AIM: People with coexisting severe mental illness (SMI) and type 2 diabetes have a shorter life expectancy and poorer diabetes outcomes than those without SMI. This is partly explained by the separate treatment of diabetes and SMI, which occurs in parallel silos in many healthcare systems. The Steno Diabetes Center Sjaelland and Region Zealand established the Fusion Clinic to offer combined psychiatric and diabetes care delivered by both diabetes and mental healthcare professionals. This study describes how the clinic was established and the initial diabetes outcomes.
METHODS: The Fusion Clinic was co-designed by people with diabetes and SMI and healthcare professionals to improve the care of adults with diabetes and SMI. The clinic approach utilised the F-ACT model. The 63 people referred to the Fusion Clinic between 01.02.2020 and 01.01.2022 who attended the clinic for more than 6 months were included in this study. Diabetes outcomes were recorded in the electronic medical records (Sundhedsplatformen EPIC).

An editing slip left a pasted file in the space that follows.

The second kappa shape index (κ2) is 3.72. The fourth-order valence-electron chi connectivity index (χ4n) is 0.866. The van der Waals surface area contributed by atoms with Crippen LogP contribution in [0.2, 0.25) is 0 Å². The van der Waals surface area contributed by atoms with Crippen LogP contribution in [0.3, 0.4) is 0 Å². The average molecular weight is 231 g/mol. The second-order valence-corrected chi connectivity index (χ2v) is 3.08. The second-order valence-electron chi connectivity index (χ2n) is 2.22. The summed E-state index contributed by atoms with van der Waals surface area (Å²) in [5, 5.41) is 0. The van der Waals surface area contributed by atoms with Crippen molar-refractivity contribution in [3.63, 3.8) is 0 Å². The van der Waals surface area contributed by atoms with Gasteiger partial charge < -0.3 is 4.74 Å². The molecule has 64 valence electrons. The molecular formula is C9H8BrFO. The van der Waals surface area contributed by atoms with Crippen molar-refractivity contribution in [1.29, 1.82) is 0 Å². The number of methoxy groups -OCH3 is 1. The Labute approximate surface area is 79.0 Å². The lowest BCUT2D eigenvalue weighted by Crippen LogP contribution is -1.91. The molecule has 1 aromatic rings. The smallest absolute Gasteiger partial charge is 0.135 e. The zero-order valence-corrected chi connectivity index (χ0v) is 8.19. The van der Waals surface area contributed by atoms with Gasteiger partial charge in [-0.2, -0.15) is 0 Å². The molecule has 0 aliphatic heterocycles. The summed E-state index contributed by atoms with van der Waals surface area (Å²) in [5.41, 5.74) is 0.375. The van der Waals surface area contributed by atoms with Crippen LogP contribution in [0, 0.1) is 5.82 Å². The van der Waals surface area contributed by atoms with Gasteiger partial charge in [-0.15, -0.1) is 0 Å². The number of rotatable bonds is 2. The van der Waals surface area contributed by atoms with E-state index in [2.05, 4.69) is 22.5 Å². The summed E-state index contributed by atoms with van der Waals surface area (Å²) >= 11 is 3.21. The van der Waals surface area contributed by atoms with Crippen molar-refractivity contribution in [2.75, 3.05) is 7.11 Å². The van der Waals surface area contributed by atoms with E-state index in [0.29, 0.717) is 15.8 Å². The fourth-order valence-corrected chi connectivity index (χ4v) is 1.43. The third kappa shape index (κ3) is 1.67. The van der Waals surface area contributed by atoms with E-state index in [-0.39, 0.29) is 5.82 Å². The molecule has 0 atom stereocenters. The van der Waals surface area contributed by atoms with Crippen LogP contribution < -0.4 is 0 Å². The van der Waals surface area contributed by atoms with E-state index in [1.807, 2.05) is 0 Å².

RESULTS: There was a high prevalence of diabetes complications at baseline. Furthermore, 70% had one or more additional concomitant diseases, as well as SMI and diabetes. Assessment of diabetes complications and measurements of HbA1c and lipid profile improved after referral to the clinic. HbA1c declined during the first 6 months of attendance at the clinic.
CONCLUSIONS: This model of service delivery has the potential to improve the quality of care for people with SMI and type 2 diabetes.